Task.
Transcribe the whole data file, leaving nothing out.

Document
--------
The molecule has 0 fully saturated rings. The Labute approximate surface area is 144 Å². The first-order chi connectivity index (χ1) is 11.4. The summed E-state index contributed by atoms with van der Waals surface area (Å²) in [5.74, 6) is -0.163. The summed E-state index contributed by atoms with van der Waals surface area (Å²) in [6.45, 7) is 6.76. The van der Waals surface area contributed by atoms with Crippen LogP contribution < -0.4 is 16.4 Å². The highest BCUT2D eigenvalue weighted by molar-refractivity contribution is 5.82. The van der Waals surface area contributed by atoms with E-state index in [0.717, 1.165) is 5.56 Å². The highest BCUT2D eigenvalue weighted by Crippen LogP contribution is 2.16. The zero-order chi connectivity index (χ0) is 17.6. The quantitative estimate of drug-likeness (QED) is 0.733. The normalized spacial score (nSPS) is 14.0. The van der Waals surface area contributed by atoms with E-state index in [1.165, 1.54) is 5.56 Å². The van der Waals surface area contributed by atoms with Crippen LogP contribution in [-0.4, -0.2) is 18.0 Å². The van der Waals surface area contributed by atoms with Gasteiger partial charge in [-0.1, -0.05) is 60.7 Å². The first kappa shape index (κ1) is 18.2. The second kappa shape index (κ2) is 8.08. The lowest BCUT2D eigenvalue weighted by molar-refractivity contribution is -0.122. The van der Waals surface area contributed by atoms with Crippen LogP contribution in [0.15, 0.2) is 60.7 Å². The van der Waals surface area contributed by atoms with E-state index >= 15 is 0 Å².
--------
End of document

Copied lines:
The molecule has 0 fully saturated rings. The Labute approximate surface area is 144 Å². The first-order chi connectivity index (χ1) is 11.4. The summed E-state index contributed by atoms with van der Waals surface area (Å²) in [5.74, 6) is -0.163. The summed E-state index contributed by atoms with van der Waals surface area (Å²) in [6.45, 7) is 6.76. The van der Waals surface area contributed by atoms with Crippen LogP contribution < -0.4 is 16.4 Å². The highest BCUT2D eigenvalue weighted by molar-refractivity contribution is 5.82. The van der Waals surface area contributed by atoms with E-state index in [0.717, 1.165) is 5.56 Å². The highest BCUT2D eigenvalue weighted by Crippen LogP contribution is 2.16. The zero-order chi connectivity index (χ0) is 17.6. The quantitative estimate of drug-likeness (QED) is 0.733. The normalized spacial score (nSPS) is 14.0. The van der Waals surface area contributed by atoms with E-state index in [1.165, 1.54) is 5.56 Å². The van der Waals surface area contributed by atoms with Crippen LogP contribution in [-0.4, -0.2) is 18.0 Å². The van der Waals surface area contributed by atoms with Gasteiger partial charge in [-0.1, -0.05) is 60.7 Å². The first kappa shape index (κ1) is 18.2. The second kappa shape index (κ2) is 8.08. The lowest BCUT2D eigenvalue weighted by molar-refractivity contribution is -0.122. The van der Waals surface area contributed by atoms with Crippen LogP contribution in [0.15, 0.2) is 60.7 Å². The van der Waals surface area contributed by atoms with E-state index >= 15 is 0 Å².